California Ponzi Scheme Suspect Drives Underwater Scooter Into Lake While Fleeing FBI Agents

A man suspected of being behind a $35 million Ponzi scheme has been detained after trying to flee the FBI with an underwater vehicle beneath the depths of Lake Shasta, California.

Matthew Piercy, who is accused of wire fraud, mail fraud, money laundering and witness tampering, attempted to evade capture by hiding beneath the surface of the water in Shasta County, with the help of a Yamaha submarine.

A helicopter spotted the suspect enter the lake with the underwater device, after he abandoned his truck at the shore of the water.

According to a Yamaha instructional video, this make of sea scooter can propel the user to 100 feet below the water's surface, and is designed for recreational divers. It allows the user to move through the water quickly so they can conserve more energy, cover greater distances and see more.

According to court documents, when submerged, Piercey was completely hidden from view. However, the air bubbles coming from his regulator gave his location away. After 25 minutes in the cold water, Piercey emerged at the surface and was taken into custody by law enforcement.

Piercey is accused of running a fraudulent investment scam through his company Family Wealth Legacy, using investor money to buy properties.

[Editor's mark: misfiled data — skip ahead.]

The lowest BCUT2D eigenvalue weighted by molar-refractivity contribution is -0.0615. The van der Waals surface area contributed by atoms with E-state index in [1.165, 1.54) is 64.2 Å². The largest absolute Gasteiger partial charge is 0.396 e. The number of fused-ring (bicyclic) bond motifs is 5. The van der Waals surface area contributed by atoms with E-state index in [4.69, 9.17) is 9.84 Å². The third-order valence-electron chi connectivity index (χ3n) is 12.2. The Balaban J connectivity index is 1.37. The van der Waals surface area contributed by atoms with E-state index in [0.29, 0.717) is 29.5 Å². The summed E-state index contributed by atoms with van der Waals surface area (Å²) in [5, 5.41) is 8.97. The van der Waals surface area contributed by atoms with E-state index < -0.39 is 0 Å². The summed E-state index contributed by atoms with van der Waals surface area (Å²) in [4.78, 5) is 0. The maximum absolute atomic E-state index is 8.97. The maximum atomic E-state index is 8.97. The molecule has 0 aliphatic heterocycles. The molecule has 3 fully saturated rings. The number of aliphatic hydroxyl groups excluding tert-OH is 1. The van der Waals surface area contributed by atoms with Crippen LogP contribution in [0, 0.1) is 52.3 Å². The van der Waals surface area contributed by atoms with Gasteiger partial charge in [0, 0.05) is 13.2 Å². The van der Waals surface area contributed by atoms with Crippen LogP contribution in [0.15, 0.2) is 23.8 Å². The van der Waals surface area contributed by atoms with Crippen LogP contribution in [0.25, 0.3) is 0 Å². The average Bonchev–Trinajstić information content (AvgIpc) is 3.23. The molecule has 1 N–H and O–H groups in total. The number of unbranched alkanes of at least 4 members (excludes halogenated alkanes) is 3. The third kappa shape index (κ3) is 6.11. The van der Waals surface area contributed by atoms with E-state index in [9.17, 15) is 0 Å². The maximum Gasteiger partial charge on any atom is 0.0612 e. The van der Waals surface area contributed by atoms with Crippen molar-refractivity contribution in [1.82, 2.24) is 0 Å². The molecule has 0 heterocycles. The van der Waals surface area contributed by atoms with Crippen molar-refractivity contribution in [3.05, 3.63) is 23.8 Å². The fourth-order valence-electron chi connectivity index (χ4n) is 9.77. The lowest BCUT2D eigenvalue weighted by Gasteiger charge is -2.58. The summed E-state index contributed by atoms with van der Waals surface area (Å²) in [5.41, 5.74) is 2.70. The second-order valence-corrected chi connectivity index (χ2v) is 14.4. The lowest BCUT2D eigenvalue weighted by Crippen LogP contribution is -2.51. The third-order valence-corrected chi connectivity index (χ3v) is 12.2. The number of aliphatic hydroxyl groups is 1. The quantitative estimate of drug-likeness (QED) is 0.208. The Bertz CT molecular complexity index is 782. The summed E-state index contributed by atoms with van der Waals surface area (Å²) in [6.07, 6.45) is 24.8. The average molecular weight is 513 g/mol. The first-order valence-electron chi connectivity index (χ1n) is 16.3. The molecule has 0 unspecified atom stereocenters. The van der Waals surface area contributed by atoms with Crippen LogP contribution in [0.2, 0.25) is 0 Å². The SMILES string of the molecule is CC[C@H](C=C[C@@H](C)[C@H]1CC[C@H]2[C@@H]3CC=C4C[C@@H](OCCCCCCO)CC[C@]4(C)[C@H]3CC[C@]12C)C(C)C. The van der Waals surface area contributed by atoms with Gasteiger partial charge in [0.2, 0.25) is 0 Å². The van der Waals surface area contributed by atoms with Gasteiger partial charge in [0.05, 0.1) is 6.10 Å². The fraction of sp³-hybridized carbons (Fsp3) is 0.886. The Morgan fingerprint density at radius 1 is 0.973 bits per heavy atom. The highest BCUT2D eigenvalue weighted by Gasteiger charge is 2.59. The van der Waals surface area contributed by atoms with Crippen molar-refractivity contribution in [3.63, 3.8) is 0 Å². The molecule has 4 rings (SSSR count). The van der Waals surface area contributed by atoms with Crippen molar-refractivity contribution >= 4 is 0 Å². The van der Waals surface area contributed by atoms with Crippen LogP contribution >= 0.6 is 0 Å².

Attorney Joshua Kons, representing the victims in the case against Piercey, told Newsweek: "I have worked on hundreds of financial fraud cases, and I have never seen a more brazen attempt to escape authorities. Even Jordan Belfort, who is famous as the Wolf of Wall Street, did not try something so bold. It appears that Piercey not only tried to evade the FBI, but also is accused of witness tampering—which is somewhat rare for those being investigated for financial crimes. We are continuing to explore the investment loss recovery options that victims of this Ponzi scheme may have."

The FBI has been investigating the case for over a year. Piercey is being held at Sacramento County Jail without bail. Lawyers consider the defendant a flight risk.

sea scooter
Example of an underwater scooter in use on a dive. A man recently tried to evade capture by the FBI in California by using a sea scooter. naturepics_li/IStock / Getty Images

Diver propulsion devices are commonly used by militaries around the world to help tow soldiers on missions. A submersible vehicle was also used by James Bond in the movie Thunderball. The Yamaha sea scooters have a battery life of around two hours, but divers could face grave danger if they are submerged underwater for too long.

Nitrogen is absorbed more easily in deep water. Divers can stay at 100 feet for 20 minutes safely. Taking in too much nitrogen can cause a coma and even death. At deep depths, air consumption is also faster and water temperature is a lot colder.

Update 11/11/20, 3:25 a.m. ET: This report was updated with comment from Joshua Kons.